Thursday, February 28, 2008

Seed Shopping!

Based on Janet's recent advice on online seed and plant vendors she likes, I finally sat down last weekend to do a little armchair gardening of my own, ordering seeds from the web for the first time ever (from Territorial Seed). Yay for me! And, while I'm at it, yay for Territorial Seed too -- I placed my order Sunday afternoon and my package arrived Wednesday morning. Wow, they're fast!

I'm joining Janet to take the "Growing Challenge" this season, and have decided to give mesclun salad mix a try. Last year was the first time I'd ever tried growing lettuce, and I had gone with a butter lettuce of some sort (I forget what it was now) and had no success with it at all. The plants grew pretty well, but the lettuce itself was inedibly bitter.

We tried eating the leaves when they were younger, and then when they were older. We tried harvesting the leaves more often so it would put out more of them. We tried watering more, then watering less. We tried singing Beatles songs, then punk rock songs (I swear, those leaves perked up when I was humming The Ramones, but they still didn't taste any better).

Eventually, I dug the plants up and chucked them in the yard waste bin, because I resented keeping them alive any longer if they weren't going to do anything for ME in return. Whatever, butter lettuce. You're on your own.

I've since read that getting too hot can make lettuce bitter, and am wondering now if maybe I planted it too late in the season, or if full sun wasn't the best spot for it after all. This year, I'll do some reading on the optimal conditions for that mesclun salad mix before I put it in the ground and see if I can't do a better job of it. I'll be keeping you posted! I can't promise I can actually post weekly, as the Challenge dictates, but I will certainly try my best.

While I was picking out those seeds, incidentally, I also threw in some for Cosmos, my favorite flower. Chocolate-colored Cosmos (which I have never seen for sale anywhere, alas) was my wedding flower, and I just love everything about those plants. They have gorgeous flowers that last almost all summer long, it seems, and even their foliage is pretty -- soft and fluffy-looking.

My Mom plants a lot of Cosmos in her yard every year and hers typically do extremely well -- they get really tall and look absolutely stunning (the photo at the top of this post is of my twin sister and her adorable son in front of my Mom's Cosmos, by the way -- see what I mean by stunning? And thanks for letting me include this photo here, sis!). I'm not having that same kind of luck, though, and in trying to figure out why this winter, I learned that Cosmos like to be both hot and dry. It IS both hotter and dryer at Mom's house in Salem, Oregon, and maybe that's why hers thrive and mine struggle? But I also know I'm extremely guilty about overwatering everything (being thirsty gives me a headache, and I definitely project that onto my plants) so that may be another reason why my Cosmos don't seem to do all that well.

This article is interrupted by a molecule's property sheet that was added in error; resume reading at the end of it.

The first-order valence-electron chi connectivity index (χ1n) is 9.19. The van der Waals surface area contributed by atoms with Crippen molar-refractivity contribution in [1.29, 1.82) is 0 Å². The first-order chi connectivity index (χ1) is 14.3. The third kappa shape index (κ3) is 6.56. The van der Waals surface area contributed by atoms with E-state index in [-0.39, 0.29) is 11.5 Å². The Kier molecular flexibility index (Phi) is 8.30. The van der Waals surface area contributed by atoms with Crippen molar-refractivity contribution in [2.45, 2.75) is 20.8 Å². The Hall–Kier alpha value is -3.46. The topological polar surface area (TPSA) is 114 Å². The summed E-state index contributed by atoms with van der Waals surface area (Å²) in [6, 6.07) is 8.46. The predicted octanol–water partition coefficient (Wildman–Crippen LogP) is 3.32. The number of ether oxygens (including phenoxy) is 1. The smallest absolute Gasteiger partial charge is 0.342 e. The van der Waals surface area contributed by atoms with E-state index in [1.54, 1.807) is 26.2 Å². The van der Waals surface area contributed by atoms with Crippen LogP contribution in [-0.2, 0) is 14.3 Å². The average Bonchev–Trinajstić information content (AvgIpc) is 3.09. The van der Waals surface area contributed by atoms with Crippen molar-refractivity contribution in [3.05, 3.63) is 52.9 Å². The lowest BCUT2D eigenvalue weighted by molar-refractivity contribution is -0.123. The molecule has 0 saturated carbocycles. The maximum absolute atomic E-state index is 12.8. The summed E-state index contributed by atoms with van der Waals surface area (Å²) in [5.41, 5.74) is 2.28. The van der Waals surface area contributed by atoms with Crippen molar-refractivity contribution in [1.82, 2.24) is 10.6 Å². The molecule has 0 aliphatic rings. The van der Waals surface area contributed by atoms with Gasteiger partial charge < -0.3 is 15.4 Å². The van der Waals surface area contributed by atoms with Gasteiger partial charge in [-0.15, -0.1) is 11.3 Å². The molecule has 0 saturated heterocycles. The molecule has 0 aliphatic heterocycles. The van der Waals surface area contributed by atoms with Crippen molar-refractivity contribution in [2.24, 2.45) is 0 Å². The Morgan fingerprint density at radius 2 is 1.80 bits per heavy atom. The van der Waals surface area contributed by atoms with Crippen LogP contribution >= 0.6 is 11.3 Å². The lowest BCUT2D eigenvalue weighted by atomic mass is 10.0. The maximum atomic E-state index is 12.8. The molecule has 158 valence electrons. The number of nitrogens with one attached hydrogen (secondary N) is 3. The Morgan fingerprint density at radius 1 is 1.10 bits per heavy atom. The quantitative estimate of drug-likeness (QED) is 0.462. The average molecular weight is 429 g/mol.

This year, I may try them in big black pots, so I can move them around and find the optimal spot for them, as well as get them up closer to the house where they'll stay warmer. They want hot and dry? I can give them hot and dry. Or, at least, I can give them "somewhat hotter and possibly a bit on the drier side." I'll let you know if that seems to work (it sure worked last year for our tomatoes!).

This weekend, assuming I feel up to it and it's not pouring down rain (I've been down with a cold or sinus thing most of this week), I'm hoping to get both my mesclun mix AND some sugar snap peas into the ground. I can't believe it's just a few days away from March already! I'm very excited for spring gardening, and looking forward to seeing how this whole Growing Challenge thing works out. Cross your fingers for my lettuce mix! And if you have any pointers on how to make Cosmos OR mesclun grow well in Seattle, I'm all ears!


Tina said...

I can't understand why you're having so much trouble as cosmos are usually one weedy plant you can't kill - or get rid of once planted. Maybe it was just the seed and not anything you did? Maybe try a different brand or type? Seriously, I really don't think it's anything you did.

If you're still looking for vendor info - have you ever seen T's Flowers & Things? All of her packets are a buck each (except daylily, I think?). I could go nuts at her site! lol.

Anyway, do give cosmos another try. I've always either wintersown mine or direct sowed and now I'm yanking seedlings out most years.

Meg said...

Huh, well, I'm glad to hear it might not have actually been ME that was the problem with my cosmos! Thanks, Tina! One thing I'm doing differently this year IS actually starting them from seed -- previously, I'd used starter plants. Maybe that will help, especially if I get them in the ground at the right time.

Thanks for the suggestion on the other vendor too -- I will head over there right now and see if I can't get myself into some trouble! :)

Janet said...

Re: the lettuce, heat does make it bitter. I usually plant mine by mid-March, and I'm lucky to be able to eat it much past mid-June. But I don't have much luck with butter lettuce either. Try the leaf lettuces. They're much easier than head lettuce, and they're prettier too--red, green, green with red freckles... fun. Romaine is also pretty easy.